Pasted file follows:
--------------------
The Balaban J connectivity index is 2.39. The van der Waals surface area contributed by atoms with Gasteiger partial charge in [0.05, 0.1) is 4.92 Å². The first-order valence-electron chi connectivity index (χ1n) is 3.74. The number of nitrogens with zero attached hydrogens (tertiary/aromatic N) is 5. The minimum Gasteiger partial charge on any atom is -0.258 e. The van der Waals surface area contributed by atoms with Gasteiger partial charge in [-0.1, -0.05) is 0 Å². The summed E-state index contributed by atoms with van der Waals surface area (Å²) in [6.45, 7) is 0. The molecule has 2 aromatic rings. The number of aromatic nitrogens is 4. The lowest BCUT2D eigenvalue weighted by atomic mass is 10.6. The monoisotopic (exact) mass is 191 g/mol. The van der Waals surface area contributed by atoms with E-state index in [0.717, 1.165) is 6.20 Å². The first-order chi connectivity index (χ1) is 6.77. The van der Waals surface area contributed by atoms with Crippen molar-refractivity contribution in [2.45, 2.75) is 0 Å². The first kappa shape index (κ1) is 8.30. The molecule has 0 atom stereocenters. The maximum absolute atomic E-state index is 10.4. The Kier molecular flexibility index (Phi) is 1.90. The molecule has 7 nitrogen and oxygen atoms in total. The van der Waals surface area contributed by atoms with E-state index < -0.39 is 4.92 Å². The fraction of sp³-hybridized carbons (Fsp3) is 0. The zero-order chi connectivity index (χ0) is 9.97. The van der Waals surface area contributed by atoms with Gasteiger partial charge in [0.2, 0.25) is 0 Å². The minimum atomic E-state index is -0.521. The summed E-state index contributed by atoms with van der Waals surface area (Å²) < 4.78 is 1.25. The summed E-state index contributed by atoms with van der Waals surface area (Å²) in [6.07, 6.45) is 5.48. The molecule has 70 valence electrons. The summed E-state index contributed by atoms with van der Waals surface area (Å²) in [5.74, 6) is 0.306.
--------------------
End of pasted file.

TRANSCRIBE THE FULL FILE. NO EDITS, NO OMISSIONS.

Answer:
The Balaban J connectivity index is 2.39. The van der Waals surface area contributed by atoms with Gasteiger partial charge in [0.05, 0.1) is 4.92 Å². The first-order valence-electron chi connectivity index (χ1n) is 3.74. The number of nitrogens with zero attached hydrogens (tertiary/aromatic N) is 5. The minimum Gasteiger partial charge on any atom is -0.258 e. The van der Waals surface area contributed by atoms with Gasteiger partial charge in [-0.1, -0.05) is 0 Å². The summed E-state index contributed by atoms with van der Waals surface area (Å²) in [6.45, 7) is 0. The molecule has 2 aromatic rings. The number of aromatic nitrogens is 4. The lowest BCUT2D eigenvalue weighted by atomic mass is 10.6. The monoisotopic (exact) mass is 191 g/mol. The van der Waals surface area contributed by atoms with E-state index in [0.717, 1.165) is 6.20 Å². The first-order chi connectivity index (χ1) is 6.77. The van der Waals surface area contributed by atoms with Crippen molar-refractivity contribution in [2.45, 2.75) is 0 Å². The first kappa shape index (κ1) is 8.30. The molecule has 0 atom stereocenters. The maximum absolute atomic E-state index is 10.4. The Kier molecular flexibility index (Phi) is 1.90. The molecule has 7 nitrogen and oxygen atoms in total. The van der Waals surface area contributed by atoms with E-state index < -0.39 is 4.92 Å². The fraction of sp³-hybridized carbons (Fsp3) is 0. The zero-order chi connectivity index (χ0) is 9.97. The van der Waals surface area contributed by atoms with Gasteiger partial charge in [0.2, 0.25) is 0 Å². The minimum atomic E-state index is -0.521. The summed E-state index contributed by atoms with van der Waals surface area (Å²) < 4.78 is 1.25. The summed E-state index contributed by atoms with van der Waals surface area (Å²) in [6.07, 6.45) is 5.48. The molecule has 70 valence electrons. The summed E-state index contributed by atoms with van der Waals surface area (Å²) in [5.74, 6) is 0.306.